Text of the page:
Jog on – and on and on

Why did it have to be running? Wouldn’t a dignified stroll do the trick? Not to mention chess or Tiddlywinks…

This just published online in the British Journal of Sports Medicine: if more people took up running – and (the good news) they wouldn’t have to run very far or very fast – there would likely be substantial improvements in population health and longevity.

The research team – led by Zeljko Pedisic and several others from the Institute for Health and Sport at Victoria University, Melbourne – started with the proposition that it wasn’t clear if running is effective at reducing the risk of death from any cause and particularly from cardiovascular disease and cancer.

Equally unknown was how much running a person would need to do to reap these potential benefits, and whether increasing the frequency, duration, and pace of running – in other words, the “dose” – might be even more advantageous.

Their work was not, however, a new and comprehensive study.

Instead, they systematically reviewed relevant published research and a range of other material including conference presentations, doctoral theses and dissertations in a broad range of academic databases.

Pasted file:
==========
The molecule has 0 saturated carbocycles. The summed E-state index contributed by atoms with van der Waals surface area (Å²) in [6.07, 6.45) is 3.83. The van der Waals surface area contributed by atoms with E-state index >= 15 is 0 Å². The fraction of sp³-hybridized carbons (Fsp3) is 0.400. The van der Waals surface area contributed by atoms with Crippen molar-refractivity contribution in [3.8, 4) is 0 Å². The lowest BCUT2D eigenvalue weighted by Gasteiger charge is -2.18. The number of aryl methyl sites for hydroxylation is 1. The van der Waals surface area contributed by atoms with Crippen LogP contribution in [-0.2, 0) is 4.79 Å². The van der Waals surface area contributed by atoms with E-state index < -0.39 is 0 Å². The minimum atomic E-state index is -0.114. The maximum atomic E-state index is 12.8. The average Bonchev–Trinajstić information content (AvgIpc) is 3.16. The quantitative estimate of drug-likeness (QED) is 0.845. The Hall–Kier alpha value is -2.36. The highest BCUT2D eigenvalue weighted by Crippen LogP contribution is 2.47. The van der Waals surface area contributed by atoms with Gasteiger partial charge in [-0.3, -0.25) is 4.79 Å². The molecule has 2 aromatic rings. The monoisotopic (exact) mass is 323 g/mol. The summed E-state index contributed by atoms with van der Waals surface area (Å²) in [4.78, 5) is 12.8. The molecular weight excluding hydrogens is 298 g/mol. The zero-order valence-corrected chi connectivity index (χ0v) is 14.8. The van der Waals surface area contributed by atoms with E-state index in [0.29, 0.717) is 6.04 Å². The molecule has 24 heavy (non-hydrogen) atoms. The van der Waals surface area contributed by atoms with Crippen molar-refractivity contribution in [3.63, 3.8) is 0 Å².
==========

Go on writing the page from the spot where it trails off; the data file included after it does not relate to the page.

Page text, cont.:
Their focus was on material that looked at the association between running/jogging and the risk of death from all causes, cardiovascular disease, and cancer. 

They found 14 suitable studies, involving 232,149 people, whose health had been tracked for between 5.5 and 35 years. During this time, 25,951 of the study participants died.

When the study data were pooled, it indicated that any amount of running was associated with a 27% lower risk of death from all causes for both sexes, compared with no running. 

Any amount of running was also associated with a 30% lower risk of death from cardiovascular disease, and a 23% lower risk of death from cancer.

Even small doses of running – for example, once weekly or less, lasting less than 50 minutes each time, and at a speed below eight kilometres an hour – still seemed to indicate significant health/longevity benefits.

So running for 25 minutes less than the recommended weekly duration of vigorous physical activity could still reduce the risk of death.

The research team reckons this makes running a potentially good exercise option for people who cite lack of time as the main reason for avoidance.

But more running – increasing the dose – wasn’t associated with a further lowering of the risk of death from any cause.

Before we all head out to buy a new pair of jogging shoes, it’s important to remember that this is an observational study, and as such, can’t establish cause.

The researchers caution that the number of included studies was small and that their methods varied considerably, both of which may have influenced the results.

Nevertheless, the research team suggests that any amount of running is better than none.

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